Don’t let sunk cost get in the way of your data

Every company should own its own data. Yes, we know. You say you already do. But do you really?

8 days ago   •   4 min read

By Colby Tunick

We are putting our foot down. Drawing a line in the sand. Shouting our truth from the rooftops.

What is this bold position you ask?

Every company should own its own data. Yes, we know. You say you already do. But do you really? Can you export all of your data from every single one of your systems at a moment’s notice? Is it free to take your information and move it into a different system? Can you customize how you report on your data?

We had a conversation with an executive at a major agency management system (AMS) who made a fairly bold claim of their own: “Insurance agents don’t own the data in their AMS because its actually information they are safe guarding for their customers.” They claimed that because agents are ‘safeguarding’ their client information, AMS and other major system providers can do whatever they want with the data - like resell it without compensating the agent.

The answer is a resounding ‘No!’

For too long, companies have suffered under the tyranny of legacy AMS systems that do not acknowledge the blood, sweat, and tears that agencies and brokerages go through to collect, input, and maintain customer records. Are agents safeguarding their customer information? 100% they are. But do insurance professionals like the fact that their AMS provider, which they already pay through the nose for, is selling data without compensation? In our experience, after speaking to 100s of insurance companies large and small, the answer is a resounding ‘No!’

If you ever feel stuck, it might be sunk cost fallacy

The sunk cost fallacy

One of the biggest concerns with legacy AMS systems is how expensive it is (or was,) to customize it to fit your company. AMS’s huge upfront costs make them quite sticky, preventing you from leaving. It is understandable in an enterprise environment to not continually switch major IT systems as this causes confusion among staff and downtime for customers.

This upfront investment leads to a condition coined the ‘Sunk Time Fallacy.’ According to the Cambridge Dictionary, this fallacy is when “a company or organization is more likely to continue with a project if they have already invested a lot of money, time, or effort in it, even when continuing is not the best thing to do.”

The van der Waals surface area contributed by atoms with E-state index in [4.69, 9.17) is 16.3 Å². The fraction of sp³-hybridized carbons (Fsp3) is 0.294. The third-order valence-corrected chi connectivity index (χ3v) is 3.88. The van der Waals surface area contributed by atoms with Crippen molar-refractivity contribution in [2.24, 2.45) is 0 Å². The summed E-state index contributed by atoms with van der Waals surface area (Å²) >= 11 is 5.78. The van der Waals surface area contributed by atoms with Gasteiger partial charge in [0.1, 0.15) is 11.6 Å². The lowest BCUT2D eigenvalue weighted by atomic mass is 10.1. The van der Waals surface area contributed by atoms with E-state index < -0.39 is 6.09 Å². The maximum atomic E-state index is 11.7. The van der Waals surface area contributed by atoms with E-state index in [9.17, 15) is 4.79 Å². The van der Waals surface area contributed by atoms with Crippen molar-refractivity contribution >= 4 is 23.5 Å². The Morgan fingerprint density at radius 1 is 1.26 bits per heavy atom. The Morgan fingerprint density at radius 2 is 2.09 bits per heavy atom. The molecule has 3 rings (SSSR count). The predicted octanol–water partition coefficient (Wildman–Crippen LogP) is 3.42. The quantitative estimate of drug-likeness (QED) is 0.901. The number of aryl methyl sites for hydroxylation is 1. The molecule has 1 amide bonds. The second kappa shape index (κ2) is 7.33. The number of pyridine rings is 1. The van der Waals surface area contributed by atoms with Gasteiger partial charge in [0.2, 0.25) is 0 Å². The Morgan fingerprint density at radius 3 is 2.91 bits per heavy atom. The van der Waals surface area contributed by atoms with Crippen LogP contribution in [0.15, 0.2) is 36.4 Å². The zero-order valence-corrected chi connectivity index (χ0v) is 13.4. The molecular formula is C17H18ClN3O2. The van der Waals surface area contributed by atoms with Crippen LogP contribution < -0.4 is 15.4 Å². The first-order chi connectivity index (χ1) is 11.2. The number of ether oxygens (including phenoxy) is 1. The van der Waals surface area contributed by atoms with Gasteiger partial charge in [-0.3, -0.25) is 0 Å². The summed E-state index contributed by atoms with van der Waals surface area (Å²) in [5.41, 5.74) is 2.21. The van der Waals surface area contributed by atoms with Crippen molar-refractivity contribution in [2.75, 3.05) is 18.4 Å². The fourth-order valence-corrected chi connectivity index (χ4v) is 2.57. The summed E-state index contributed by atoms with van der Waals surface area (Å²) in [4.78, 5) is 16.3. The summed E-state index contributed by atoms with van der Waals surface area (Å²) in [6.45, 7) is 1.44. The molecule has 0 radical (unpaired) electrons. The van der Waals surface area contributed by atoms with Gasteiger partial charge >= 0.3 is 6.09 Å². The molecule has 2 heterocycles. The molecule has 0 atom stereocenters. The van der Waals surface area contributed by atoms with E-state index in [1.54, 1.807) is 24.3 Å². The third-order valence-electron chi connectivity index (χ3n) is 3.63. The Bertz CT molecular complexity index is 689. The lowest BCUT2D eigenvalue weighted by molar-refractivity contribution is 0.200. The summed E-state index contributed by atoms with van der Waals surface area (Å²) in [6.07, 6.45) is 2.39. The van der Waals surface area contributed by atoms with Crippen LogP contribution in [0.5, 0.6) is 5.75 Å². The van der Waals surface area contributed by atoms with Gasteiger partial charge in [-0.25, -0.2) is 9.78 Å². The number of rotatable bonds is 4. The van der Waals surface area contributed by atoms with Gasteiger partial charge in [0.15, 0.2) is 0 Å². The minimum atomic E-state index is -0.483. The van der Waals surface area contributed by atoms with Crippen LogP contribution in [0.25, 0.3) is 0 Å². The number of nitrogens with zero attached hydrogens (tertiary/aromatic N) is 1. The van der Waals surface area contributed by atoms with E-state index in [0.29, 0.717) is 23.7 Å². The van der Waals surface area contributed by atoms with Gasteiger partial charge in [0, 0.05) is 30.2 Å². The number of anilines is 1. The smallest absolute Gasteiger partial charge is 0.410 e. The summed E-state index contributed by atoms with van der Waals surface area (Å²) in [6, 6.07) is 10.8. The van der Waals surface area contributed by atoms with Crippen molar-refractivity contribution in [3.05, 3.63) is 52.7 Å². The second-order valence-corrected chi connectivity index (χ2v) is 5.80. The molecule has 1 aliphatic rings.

Economists would point out that the sunk cost fallacy is irrational, and could be described as "throwing good money after bad".

The primary issue with sunk costs is that the upfront investment is non-recoverable. When an investment does not deliver the expected outcome, it’s common to want to invest more in making it work—you do not want to lose out on the effort you have already sunk. You pour more resources into it, desperately hoping you will make something that cannot work, produce results. It seems so close. You cannot have wasted all that resource on a dead end, right?

Unfortunately, throwing more resources at a problem will not fix it—and the longer you fall foul of the sunk cost fallacy, the harder it gets to escape. Tenacity down the wrong path will not bring your end goal any closer.

It is important to remember why the decision was made in the first place

Breaking the cycle

Every business needs to constantly keep an eye on core IT systems. For insurance, this means your AMS, policy management, claims management, and other systems that your company uses every day. With the constant evolution of software, companies should reevaluate their requirements, and solicit quotes for these systems every 3 - 5 years.

To help your organization break the sunk time fallacy, Princeton University has a few key tips:

  1. While actions we perform now can affect the future, they are powerless to affect the past. Sunk costs are, by definition, costs that cannot be recovered, no matter how the entity acts. And it is because of this that we can and should ignore sunk cost.
  2. That we have made significant investments while pursuing a goal can give rise to additional reasons to pursue the goal (besides whatever reasons originally existed for pursuing the goal). And, these extra reasons might make a decisive difference to whether one should act to bring about the goal, or in some alternative way instead. It is because such cases are possible that knowledge of sunk costs is sometimes essential to knowing what one should do.

Organizations therefore should remember the goal(s) that originally led them to pursue the core IT system like an AMS. It is those requirements, not the costs already expended, that should determine at regular intervals whether a new system is needed.

More data is a good thing

Final thought: Data is power

Your company needs to add a goal to the ones that led you to purchase the AMS: ability to do whatever you want with the data. Sell it, move it, analyze it with AI, the specific use is far less important than full control of your data. As your business grows, the uses of your data will grow with it.

Why should the system provider profit off of the data in your AMS?

If your AMS, CRM, or other IT systems do not meet this goal, then it’s time, regardless of sunk cost, to move. Why should the system provider profit off of the data in your AMS, when you are paralyzed anytime you try to export it to a different system? In a perfect world, these two things would not be mutually exclusive, but in the current IT landscape, they very much are.

Companies that can use their data as desired have a competitive advantage over those that do not. Mention that fact the next time a coworker torpedoes purchasing a new AMS.

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